Congress Must Repeal SNAP Student “Work-for-Food” Requirements
By Ashley Burnside
College students have faced extreme financial difficulty during the COVID-19 crisis. They’ve had to leave their campuses and lost part-time jobs and other sources of income—and student parents have lost access to child care. At the same time, college costs continue to be increasingly expensive. According to the Georgetown Center on Poverty and Inequality, older college students (those 25 through 45) spend on average about $30,900 per year beyond the costs of tuition. Unfortunately, hunger among college students was high even before the public health crisis. According to the Hope Center for College, Community and Justice, 45 percent of students reported recent struggles to afford or access food before COVID-19.
The federal Supplemental Nutrition Assistance Program (SNAP) is one critical resource that can help students afford food while attending classes. But the SNAP eligibility rules for students are overly complicated, forcing those who don’t meet other qualifying criteria to work at least 20 hours per week to be eligible for food benefits in addition to meeting other SNAP income and eligibility requirements. But long hours of work can make it harder for students, particularly those with low incomes, to succeed in school and graduate.
Congress temporarily eased access to SNAP benefits for college students through the Consolidated Appropriations Act of 2021 for the duration of the public health crisis, allowing students who qualify for work study or for maximum financial aid to qualify without meeting additional “work-for-food” rules. Lawmakers should make these changes permanent and pass federal bills that would end these rules for college students with low incomes.
Senators Warren (D-MA), Murphy (D-CT), Padilla (D-CA), and Sanders (I-VT), along with Representatives Hayes (D-CT-05), Lawson (D-FL-05), and Torres (D-CA-35) recently introduced the Student Food Security Act of 2021. This bill would make the temporary SNAP student exemptions passed under the Consolidated Appropriations Act permanent. Even after the public health crisis ends, students with an Expected Family Contribution (EFC) of $0 (as determined by federal student aid rules), who are eligible for the full Pell Grant, or who are eligible for work-study programs could access SNAP as long as they meet the other income and program eligibility requirements. Independent students in households that are eligible for SNAP would also be eligible for food benefits. The bill would also increase outreach to eligible students and create pilot programs to allow students to use SNAP benefits in on-campus dining facilities and to address student basic needs more broadly.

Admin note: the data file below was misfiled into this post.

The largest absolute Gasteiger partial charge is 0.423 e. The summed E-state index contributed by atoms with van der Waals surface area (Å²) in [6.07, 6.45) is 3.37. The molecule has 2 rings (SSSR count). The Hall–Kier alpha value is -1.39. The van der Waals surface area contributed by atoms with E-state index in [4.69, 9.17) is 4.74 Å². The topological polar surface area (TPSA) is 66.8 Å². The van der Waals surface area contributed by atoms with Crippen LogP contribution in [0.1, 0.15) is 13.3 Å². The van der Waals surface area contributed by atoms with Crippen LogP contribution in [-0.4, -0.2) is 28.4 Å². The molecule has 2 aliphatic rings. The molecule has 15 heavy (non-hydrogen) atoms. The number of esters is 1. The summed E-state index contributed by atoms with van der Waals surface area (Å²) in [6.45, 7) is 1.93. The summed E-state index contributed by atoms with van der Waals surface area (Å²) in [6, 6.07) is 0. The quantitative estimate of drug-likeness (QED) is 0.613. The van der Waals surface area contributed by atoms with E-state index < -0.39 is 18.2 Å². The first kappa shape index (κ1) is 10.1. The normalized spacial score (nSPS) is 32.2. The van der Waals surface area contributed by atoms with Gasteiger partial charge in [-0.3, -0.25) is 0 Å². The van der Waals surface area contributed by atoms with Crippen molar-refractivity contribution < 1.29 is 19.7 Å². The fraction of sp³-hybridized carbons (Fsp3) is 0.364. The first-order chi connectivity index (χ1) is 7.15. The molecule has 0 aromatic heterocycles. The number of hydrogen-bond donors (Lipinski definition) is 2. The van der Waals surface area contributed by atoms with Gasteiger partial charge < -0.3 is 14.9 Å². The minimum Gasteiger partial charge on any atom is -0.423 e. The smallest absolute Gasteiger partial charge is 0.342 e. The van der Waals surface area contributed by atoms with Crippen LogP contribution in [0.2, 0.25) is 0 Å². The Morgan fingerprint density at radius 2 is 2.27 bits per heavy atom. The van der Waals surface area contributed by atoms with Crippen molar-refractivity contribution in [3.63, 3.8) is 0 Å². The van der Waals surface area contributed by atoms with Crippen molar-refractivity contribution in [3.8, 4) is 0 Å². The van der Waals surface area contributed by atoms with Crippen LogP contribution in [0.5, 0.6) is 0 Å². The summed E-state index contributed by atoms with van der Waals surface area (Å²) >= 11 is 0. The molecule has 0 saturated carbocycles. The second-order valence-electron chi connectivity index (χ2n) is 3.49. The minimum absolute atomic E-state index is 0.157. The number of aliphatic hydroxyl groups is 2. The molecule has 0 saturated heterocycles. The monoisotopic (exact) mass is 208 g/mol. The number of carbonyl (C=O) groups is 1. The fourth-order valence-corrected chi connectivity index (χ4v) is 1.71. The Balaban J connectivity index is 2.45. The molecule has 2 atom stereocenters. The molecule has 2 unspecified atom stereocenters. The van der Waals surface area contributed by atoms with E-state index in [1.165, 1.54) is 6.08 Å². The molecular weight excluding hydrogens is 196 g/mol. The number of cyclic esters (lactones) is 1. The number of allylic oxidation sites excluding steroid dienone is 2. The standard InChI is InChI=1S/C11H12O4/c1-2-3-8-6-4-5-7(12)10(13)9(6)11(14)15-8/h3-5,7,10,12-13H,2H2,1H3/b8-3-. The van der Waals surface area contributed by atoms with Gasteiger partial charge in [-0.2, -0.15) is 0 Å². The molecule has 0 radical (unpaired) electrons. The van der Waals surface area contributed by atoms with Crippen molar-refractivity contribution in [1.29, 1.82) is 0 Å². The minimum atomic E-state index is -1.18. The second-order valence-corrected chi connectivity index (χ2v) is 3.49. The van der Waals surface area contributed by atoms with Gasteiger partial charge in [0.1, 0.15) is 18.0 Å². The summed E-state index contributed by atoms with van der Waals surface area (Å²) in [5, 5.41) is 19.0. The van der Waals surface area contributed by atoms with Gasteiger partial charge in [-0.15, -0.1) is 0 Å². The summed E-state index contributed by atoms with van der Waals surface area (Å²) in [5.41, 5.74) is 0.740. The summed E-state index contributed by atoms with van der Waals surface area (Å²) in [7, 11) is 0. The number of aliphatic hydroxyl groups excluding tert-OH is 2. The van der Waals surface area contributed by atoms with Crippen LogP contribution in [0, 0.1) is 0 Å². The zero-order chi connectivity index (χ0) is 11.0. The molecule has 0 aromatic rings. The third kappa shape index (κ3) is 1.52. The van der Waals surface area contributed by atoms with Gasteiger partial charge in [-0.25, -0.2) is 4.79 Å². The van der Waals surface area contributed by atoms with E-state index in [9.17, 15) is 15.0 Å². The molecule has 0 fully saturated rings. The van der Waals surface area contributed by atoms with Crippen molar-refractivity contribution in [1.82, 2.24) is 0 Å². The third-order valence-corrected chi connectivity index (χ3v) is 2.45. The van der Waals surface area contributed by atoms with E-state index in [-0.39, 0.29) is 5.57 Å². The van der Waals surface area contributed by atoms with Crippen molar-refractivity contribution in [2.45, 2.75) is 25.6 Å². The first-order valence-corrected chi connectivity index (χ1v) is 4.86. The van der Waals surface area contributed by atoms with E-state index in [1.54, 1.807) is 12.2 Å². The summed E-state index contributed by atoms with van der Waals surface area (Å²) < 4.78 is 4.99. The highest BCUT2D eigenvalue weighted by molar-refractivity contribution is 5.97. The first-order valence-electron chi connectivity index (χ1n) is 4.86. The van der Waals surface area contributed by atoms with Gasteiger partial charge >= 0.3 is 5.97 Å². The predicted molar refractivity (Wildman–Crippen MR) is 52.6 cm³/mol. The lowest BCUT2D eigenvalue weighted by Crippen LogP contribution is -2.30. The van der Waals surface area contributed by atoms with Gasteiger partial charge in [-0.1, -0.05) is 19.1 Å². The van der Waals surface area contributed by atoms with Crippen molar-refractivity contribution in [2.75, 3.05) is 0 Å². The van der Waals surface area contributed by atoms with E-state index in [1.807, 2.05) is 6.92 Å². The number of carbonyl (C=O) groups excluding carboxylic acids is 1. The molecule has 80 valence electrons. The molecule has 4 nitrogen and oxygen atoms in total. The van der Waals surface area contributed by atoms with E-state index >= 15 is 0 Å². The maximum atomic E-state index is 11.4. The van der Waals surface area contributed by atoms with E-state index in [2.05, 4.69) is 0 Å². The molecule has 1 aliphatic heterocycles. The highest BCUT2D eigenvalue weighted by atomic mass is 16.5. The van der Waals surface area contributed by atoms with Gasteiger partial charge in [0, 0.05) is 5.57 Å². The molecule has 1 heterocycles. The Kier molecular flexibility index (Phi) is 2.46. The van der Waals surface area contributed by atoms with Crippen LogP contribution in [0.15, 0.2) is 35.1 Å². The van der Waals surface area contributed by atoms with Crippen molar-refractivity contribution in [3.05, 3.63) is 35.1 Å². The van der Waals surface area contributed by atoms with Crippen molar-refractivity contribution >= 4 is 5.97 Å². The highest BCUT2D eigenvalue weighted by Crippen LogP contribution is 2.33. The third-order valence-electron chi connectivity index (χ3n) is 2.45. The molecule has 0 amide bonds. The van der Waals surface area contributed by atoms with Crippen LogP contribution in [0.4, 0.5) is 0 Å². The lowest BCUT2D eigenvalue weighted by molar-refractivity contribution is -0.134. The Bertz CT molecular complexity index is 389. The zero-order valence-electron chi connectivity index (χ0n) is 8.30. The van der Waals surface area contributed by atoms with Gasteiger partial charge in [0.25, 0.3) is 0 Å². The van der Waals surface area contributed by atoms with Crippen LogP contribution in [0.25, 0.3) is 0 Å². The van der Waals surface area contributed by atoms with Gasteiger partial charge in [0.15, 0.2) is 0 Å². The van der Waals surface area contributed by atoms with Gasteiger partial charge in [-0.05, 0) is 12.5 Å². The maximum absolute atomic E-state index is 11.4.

The Enhance Access to SNAP (EATS) Act (H.R. 1919), introduced by Representative Gomez (D-CA-34), would add attending an institution of higher education as an exemption from the SNAP student requirements. Rather than having to prove that they were working on top of going to school, students would be eligible for SNAP through college enrollment, provided they meet the other SNAP income and eligibility criteria. CLASP strongly supports this legislation because it removes the harmful and burdensome “work-for-food” requirement for students. This bill also eliminates the documentation and paperwork requirements of students and agency staff for the existing SNAP student exemptions, which can prevent eligible students from receiving SNAP benefits. Students shouldn’t have to work while attending classes just to maintain access to their SNAP benefits.
Lawmakers can permanently remove the SNAP student “work-for-food” requirements by passing the EATS Act. The COVID-19 public health crisis underscored the urgency of providing food assistance to students and showed us how external factors can make it impossible for them to work through no fault of their own. College students shouldn’t have to balance working 20 hours per week while maintaining a full course load, family responsibilities, and their other commitments to access the SNAP benefits they are otherwise eligible for. And they shouldn’t be at risk of losing their nutrition benefits because their job offers them fewer hours or conflicts with a required course. We urge Congress to pass legislation to support students in completing their degrees, remove burdensome work requirements, and help end student hunger.